The Combined Effects of Temperature and Salinity on Growth and Survival of Hatchery‐Reared Juvenile Spotted Babylon, Babylonia areolata (Link 1807) - Xue - 2010 Journal of the World Aquaculture Society Ming Xue 3-4 phút
The Combined Effects of Temperature and Salinity on Growth and Survival of Hatchery‐Reared Juvenile Spotted Babylon, Babylonia areolata (Link 1807) State Key Laboratory of Marine Environmental Science, College of Oceanography and Environmental Science, Xiamen University, Xiamen, China; College of Fisheries, Guangdong Ocean University, Zhanjiang, China Search for more papers by this author First published: 08 March 2010 Cited by: 5 Get access to the full version of this article.View access options below. Log in with Open Athens, Shibboleth, or your institutional credentials. If you have previously obtained access with your personal account, Please log in.
Abstract The effects of temperature and salinity on growth and survival of juvenile spotted babylon, Babylonia areolata, were investigated by rearing snails at combinations of temperatures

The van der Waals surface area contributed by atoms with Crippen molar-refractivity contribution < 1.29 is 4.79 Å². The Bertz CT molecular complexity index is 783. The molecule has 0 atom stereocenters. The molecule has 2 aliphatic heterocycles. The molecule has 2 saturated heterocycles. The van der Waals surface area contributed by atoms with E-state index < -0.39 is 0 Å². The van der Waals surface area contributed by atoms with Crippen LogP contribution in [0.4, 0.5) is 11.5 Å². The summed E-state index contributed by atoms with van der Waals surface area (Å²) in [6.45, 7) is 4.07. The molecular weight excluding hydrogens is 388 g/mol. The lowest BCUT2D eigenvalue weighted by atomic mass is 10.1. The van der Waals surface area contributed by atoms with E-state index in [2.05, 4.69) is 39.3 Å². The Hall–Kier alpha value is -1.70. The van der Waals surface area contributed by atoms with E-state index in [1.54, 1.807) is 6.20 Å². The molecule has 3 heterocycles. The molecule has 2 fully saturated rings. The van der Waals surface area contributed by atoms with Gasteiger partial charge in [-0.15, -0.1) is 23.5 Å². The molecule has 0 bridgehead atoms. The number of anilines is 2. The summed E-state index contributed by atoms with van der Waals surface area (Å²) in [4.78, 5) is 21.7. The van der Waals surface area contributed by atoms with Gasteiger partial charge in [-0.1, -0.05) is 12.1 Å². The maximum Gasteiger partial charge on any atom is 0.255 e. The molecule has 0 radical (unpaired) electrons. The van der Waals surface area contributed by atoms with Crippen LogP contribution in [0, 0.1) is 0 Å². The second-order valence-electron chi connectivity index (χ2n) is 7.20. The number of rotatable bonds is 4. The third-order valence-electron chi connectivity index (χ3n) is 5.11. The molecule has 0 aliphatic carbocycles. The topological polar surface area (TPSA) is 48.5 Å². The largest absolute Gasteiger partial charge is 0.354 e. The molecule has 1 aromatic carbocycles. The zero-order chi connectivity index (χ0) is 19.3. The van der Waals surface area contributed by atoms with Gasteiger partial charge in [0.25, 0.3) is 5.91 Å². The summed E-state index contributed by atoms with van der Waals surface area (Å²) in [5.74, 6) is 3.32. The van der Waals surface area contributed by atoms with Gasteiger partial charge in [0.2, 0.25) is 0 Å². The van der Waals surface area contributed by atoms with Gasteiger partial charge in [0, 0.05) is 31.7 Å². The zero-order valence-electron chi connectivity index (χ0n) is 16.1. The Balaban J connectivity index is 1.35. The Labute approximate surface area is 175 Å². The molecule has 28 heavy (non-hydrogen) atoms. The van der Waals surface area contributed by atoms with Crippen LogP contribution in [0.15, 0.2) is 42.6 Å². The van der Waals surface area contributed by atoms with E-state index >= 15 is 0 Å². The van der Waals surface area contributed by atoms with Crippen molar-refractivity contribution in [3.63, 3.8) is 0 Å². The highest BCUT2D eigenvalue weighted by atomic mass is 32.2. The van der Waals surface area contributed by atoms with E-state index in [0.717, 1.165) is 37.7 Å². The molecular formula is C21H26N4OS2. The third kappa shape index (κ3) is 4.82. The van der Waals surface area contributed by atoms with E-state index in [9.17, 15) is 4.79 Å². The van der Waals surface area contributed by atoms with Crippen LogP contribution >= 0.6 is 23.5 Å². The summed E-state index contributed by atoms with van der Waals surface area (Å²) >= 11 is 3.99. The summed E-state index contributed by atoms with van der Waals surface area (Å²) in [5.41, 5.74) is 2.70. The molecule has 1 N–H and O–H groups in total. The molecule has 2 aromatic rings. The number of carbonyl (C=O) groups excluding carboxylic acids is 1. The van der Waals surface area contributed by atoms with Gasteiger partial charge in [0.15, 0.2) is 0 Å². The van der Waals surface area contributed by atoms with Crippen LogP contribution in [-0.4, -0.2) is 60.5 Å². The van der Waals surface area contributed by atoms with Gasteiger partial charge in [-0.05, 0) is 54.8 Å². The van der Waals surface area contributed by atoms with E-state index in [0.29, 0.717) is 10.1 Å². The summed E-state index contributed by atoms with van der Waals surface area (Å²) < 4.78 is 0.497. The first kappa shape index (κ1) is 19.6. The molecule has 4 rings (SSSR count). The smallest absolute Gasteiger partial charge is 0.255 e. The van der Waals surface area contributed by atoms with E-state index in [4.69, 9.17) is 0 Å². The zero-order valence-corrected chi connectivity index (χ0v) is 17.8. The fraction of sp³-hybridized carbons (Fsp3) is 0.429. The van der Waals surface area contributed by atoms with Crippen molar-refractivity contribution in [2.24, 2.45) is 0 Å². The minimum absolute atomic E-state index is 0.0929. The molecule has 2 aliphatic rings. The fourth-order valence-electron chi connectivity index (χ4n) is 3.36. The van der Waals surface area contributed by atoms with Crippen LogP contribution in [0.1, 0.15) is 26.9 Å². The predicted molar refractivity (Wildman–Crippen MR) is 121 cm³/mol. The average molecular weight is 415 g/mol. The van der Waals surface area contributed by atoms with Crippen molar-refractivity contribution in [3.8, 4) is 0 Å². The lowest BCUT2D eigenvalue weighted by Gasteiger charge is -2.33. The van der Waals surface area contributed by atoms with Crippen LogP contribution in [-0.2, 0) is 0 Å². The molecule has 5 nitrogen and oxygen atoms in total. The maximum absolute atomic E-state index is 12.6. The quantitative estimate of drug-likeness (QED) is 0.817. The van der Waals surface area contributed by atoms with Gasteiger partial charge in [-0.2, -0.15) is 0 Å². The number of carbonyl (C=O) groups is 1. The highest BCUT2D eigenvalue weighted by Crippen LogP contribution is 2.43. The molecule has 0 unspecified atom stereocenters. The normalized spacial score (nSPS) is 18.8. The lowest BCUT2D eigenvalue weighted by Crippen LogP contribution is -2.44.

(20, 24, 28, and 32 C) and salinity (16, 22, 28, and 34 g/L) for 42 d. Groups of 20 animals were used in triplicate in each combination of conditions. Survival was significantly different among treatments due to temperatures but not due to salinities. The mean survival values for the various temperatures were 87.5, 92.5, 94.2, and 71.7% at 20, 24, 28, and 32 C, respectively. Growth, as measured by daily body weight and shell length gain, was influenced significantly by temperature, salinity, and the temperature–salinity interaction. The optimal status for culture snails was obtained at temperatures from 26 to 30 C and salinity from 26 to 30 g/L. The total production was shown to be best in these conditions and this coincided highly with the prevailing conditions in the natural habitat from which the animals originated.